Commerce Township's first burial ground was laid out on the Bela Armstrong farm (then owned by his widow) in 1834. Most of the burials were relocated here in 1837 when the Baptist Church of Commerce platted the Baptist Burying Ground on this site. Although managed by the Baptists, the cemetery was nondenominational. Among the remains of important Commerce pioneers are: Reuben Wright, the first permanent white settler; Joseph G. Farr and Amasa Andrews who platted the village in 1835; and George C. Hungerford who established a stagecoach route from Pontiac to Milford in 1851. Veterans of major military conflicts including the Civil War, World War I and II, and the Korean and Vietnam Wars are buried here.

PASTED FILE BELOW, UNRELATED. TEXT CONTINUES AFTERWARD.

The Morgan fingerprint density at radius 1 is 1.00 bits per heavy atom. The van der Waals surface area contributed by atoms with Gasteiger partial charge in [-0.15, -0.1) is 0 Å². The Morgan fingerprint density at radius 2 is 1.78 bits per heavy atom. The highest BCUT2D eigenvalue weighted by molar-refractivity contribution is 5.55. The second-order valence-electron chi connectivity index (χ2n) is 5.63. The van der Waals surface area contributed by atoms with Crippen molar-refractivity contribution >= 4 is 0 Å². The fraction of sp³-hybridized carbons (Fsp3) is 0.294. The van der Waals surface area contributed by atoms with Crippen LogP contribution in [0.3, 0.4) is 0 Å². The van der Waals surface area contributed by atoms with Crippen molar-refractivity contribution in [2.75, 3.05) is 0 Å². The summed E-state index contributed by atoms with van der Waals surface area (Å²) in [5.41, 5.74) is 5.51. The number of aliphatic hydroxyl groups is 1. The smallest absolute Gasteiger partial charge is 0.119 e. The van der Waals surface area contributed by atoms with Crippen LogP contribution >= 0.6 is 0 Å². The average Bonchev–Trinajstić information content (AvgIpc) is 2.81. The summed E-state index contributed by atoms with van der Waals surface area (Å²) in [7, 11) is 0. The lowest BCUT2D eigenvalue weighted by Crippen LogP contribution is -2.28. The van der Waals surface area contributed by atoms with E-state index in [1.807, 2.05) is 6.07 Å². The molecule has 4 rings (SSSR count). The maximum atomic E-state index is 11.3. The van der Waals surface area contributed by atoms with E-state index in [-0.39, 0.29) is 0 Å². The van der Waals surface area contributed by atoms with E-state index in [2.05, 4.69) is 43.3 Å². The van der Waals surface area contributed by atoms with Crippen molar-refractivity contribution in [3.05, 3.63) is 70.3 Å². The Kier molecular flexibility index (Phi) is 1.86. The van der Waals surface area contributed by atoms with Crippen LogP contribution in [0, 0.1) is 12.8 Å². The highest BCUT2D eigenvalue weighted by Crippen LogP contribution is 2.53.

The Commerce Village Cemetery is an excellent example of a pioneer cemetery and displays a remarkable variety of monuments and headstones. A number of grave markers reflect popular nineteenth century funerary motifs, including willow trees, praying hands, urns, foliage, lambs, grapes, drapery, doves, crosses, and clasped hands. Distinctive White Bronze (zinc) monuments mark the graves of Seymour and Mary McWhorter and John and Mary McGowan. A 1990 survey of plantings revealed twenty-four varieties of trees and shrubs, which add to the park-like setting. Platted by the Baptists in 1837,
the cemetery was transferred to the Commerce Township Cemetery Association in 1921. The township took ownership of the property in 1950.